The Centropyge narcosis you see above is the most recent collection by famed deepwater fish collector, Rufus Kimura. Having barely recovered from the assault of sensational rare fish news regarding the illustrious Peppermint Angelfish just two months ago, we’re hit with yet another phenomenal find. We cannot even begin to elaborate on how rare the Narcosis Angelfish is. The namesake of this fish stems from the immense depth at which it lives in. Richard Pyle collected this fish in the 90s and the fish was named after the dangerous medical condition known as Nitrogen narcosis, which is associated with deepwater diving.
The Narcosis Angelfish was collected outside of its current known range – The Cook Islands. The fish has been reported to live at depths of up to 420 ft and has cemented the elusive stature of the fish until now. It has been a really long time since the last of its kind showed up, which landed up in a deepwater reef set up in Japan. Centropyge narcosis most closely resembles C. colini in form and behavior. The tall body profile and sharp, prominent dorsal fin spikes are common characteristics of both species. Unlike C. colini which has an overall dull yellow-green hue, the coloration of C. narcosis is bright, loud and extremely attractive.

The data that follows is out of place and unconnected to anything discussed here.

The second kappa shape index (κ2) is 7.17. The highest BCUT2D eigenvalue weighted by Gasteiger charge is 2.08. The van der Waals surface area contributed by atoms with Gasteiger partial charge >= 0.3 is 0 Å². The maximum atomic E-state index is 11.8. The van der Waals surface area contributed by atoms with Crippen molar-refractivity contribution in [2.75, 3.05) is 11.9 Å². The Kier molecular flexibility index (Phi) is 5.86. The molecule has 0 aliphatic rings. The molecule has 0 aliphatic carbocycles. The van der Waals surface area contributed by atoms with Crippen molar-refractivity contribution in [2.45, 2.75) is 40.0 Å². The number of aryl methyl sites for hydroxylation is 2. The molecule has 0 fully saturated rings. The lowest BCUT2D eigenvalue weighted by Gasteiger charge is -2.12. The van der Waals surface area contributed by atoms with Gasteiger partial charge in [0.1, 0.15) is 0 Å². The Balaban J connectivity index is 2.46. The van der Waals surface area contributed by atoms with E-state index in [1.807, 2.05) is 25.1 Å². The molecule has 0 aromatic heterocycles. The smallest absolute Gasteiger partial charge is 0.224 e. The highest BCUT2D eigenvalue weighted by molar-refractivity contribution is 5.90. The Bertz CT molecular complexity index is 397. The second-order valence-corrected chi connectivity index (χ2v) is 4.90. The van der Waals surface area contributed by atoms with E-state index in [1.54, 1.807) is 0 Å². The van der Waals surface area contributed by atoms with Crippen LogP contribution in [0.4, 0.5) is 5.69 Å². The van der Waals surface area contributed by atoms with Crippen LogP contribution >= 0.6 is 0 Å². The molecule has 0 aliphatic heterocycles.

The past two years have been very exciting with regards to the dwarf angels. We first saw spine tingling new pictures of C. nigrocella early last year, followed by a brand new Paracentropyge boylei for Waikiki Aquarium, as well as video footage of the species in the wild. The collection of C. narcosis completes what might be the rarest and least seen dwarf angelfish, right next to C. debelius and C. abei. We’re still getting word on the details regarding the collection of the Narcosis Angelfish above, but stay close to get the scoop on what’s hot and bubbling under in the reef scene!